(Last Updated on : 17/06/2014)
The Mahabodhi Mahavihara or Bodhgaya Stupa was erected in a place where Budhha Shakyamuni is believed to gain enlightenment some two thousand five hundred years ago. The original temple is destroyed in course of time and the present temple was erected by King Ashoka in the third century BC. This temple is the earliest most imposing structure built entirely in brick.
The Temple is a fifty meter tall pyramidal tower crowned with a bell-like structure or 'Stupa'.The base of the temple is 15 meter-square, 15 meter in length breadth as well as height and it rises 52 metres in the form of a tapering tower or slender pyramid.. It is a two-storied structure supporting four smaller towers identical to the central counterpart. Inside the temple
there is a colossal gilded statue of Shakyamuni Buddha who is sitting in meditation touching the earth (Bhumisparsha Mudra). The statue is seventeen hundred years old and faces east towards the place where originally Buddha was seated with his back to the Bodhi tree where he was enlightened with deep insights. Along the northern wall of the Mahabodhi temple there is a raised walkway known as the 'Chankramana Chaitya'or the 'Jewel Path'- where the Buddha meditated as he walked.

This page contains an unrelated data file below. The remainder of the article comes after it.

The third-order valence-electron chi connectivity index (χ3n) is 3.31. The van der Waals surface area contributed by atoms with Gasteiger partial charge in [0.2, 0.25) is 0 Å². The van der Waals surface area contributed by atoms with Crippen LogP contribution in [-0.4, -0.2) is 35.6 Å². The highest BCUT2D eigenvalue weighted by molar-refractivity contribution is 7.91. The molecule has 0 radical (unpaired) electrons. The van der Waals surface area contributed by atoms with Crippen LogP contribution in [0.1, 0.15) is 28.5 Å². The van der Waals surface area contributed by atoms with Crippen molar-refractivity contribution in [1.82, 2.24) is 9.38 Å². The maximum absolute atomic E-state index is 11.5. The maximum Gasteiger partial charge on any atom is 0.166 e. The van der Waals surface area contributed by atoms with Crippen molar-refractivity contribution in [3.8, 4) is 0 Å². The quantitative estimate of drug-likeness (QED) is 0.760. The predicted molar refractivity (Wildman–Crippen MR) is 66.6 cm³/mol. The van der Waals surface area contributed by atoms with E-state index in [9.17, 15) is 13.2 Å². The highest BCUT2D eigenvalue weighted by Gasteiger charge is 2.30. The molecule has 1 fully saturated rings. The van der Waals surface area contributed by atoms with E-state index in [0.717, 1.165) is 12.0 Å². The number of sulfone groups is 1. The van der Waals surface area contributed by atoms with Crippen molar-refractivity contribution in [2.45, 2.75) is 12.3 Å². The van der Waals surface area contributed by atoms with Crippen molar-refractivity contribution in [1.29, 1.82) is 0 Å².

Adjacent to the temple there is a lotus pond, which is believed to be the place where Lord Buddha performed his ablutions.
Around the temple there is a two metre high stone railing on all four sides. The railing is of two types, which can be distinguished by style and material. The older is made of sandstone and was built around 150 BC while the latter dates back to Gupta Period (300-600 AD) and is constructed of coarse granite. The older set of railing has a number of designs, which includes the scene like purchase of Jetavana Grove by Ananthapindika at Sravasti, Lakshmi being bathed by elephants, Surya riding a chariot drawn by four horses and also numerous other scenes. On the latter part of the railing lotus motifs are most widely used as well as there are figures of Stupas and Garudas.
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